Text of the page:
However, like Cynthia said, just because God might WANT to create doesn't mean he HAS TO. I don't see how the "trait" of creativity necessitates "creating" anymore than the trait of "perfection" necessitates no change.

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PS:

 

I understand the logical necessity of "creativity requiring creation". However, I do get frustrated when the conversation ends up consisting of logical versus illogical arguments about God's nature.

 

I'm willing to allow that God's nature is BEYOND that which we can conceive. Process doesn't seem willing to allow this. Heck, philosophy in general doesn't seem willing to allow this.

 

I can say, after all the logical arguments and suppositions, in the spirit of Via Negativa, that God is ALSO NOT what we have argued/reasoned God to be. Logical contradiction? Maybe. I think this was what Fred meant when he said he'd be just as careful about saying that process is the primary mode of God's existence, as he would about saying substance is.

 

God is this and God is that, but "Neti, Neti", not this, not that. I think this is why I'm a mystic at heart (although you'd never know it based on the conversations I have had here :rolleyes: ). Most times mysticism and philosophical reasonings support each other. Sometimes they contradict each other. At those times of contradiction I don't think it's illogical to say of God, that God MIGHT be both. :)

 

PPS:

A being can not change into a being it is not and be, at the same time, what it is now and what it was.

 

I don't believe that God, if he existed alone, and THEN created, would BE the same being he was before he created and ALSO a new being. I intended my "creation story" to relate the idea of SYNTHESIS.

Edited by AletheiaRivers

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PPPPPPPSSSSSSS :P :

 

In reading and re-reading and re-reading Stanfords Online Philosophical Encyclopedia article on Process Theism, I can honestly say that I agree with 99% of what I read. However, what I seem to disagree with are points that might be HUGE and irreconcilable. Perhaps I can come to agree with the other 1% in time? I'm not sure.

 

I don't think what I've got rattling around in my brain is actually at ODDS with Process Theism, but I do wonder if YOU presuppose that what is going on in my head is at odds with Process Theism? Perhaps we could agree that I believe Process thought to be correct and you could help me clarify a few things? :D I don't have any desire to "challenge your premises". I would like to exchange ideas and discuss, but I'm not interested in debate. ;)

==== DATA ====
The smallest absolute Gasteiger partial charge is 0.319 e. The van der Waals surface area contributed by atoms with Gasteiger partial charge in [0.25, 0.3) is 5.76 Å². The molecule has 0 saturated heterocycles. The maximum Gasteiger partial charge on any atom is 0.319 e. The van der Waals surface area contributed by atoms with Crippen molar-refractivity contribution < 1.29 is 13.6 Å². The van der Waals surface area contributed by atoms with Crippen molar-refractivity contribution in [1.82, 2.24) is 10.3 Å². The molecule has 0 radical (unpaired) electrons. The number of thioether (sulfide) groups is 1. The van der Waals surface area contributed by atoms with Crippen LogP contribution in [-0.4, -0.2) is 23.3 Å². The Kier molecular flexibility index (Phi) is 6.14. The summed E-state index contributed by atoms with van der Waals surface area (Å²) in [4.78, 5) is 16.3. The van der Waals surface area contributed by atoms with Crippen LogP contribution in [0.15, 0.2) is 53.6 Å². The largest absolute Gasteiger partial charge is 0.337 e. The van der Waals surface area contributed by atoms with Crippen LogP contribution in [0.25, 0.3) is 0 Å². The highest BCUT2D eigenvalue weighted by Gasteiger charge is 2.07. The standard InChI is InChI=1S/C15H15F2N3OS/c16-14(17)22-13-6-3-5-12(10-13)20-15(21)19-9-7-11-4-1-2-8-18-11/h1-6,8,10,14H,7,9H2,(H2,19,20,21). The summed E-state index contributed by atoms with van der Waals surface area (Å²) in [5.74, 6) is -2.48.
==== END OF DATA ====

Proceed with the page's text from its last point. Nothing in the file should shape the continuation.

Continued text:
Edited by AletheiaRivers

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PPPPPPPSSSSSSS  :P :

 

In reading and re-reading and re-reading Stanfords Online Philosophical Encyclopedia article on Process Theism, I can honestly say that I agree with 99% of what I read. However, what I seem to disagree with are points that might be HUGE and irreconcilable. Perhaps I can come to agree with the other 1% in time? I'm not sure.

 

I don't think what I've got rattling around in my brain is actually at ODDS with Process Theism, but I do wonder if YOU presuppose that what is going on in my head is at odds with Process Theism? Perhaps we could agree that I believe Process thought to be correct and you could help me clarify a few things?  :D I don't have any desire to "challenge your premises". I would like to exchange ideas and discuss, but I'm not interested in debate.  ;)

 

Alethia,

 

Disagreement is good! Especially if it leads to better understanding. As Whitehead stated:

 

"There remains the final reflection, how shallow, puny, and imperfect are efforts to sound the depths in the nature of things. In philosophical discussion, the merest hint of dogmatic certainty as to finality of statement is an exhibition of folly."

 

Lord save me from folly!!

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Earl:

 

I really like that websight. BroRog mentioned it on one of the threads discussing panentheism as well. I especially appreciate the following quote: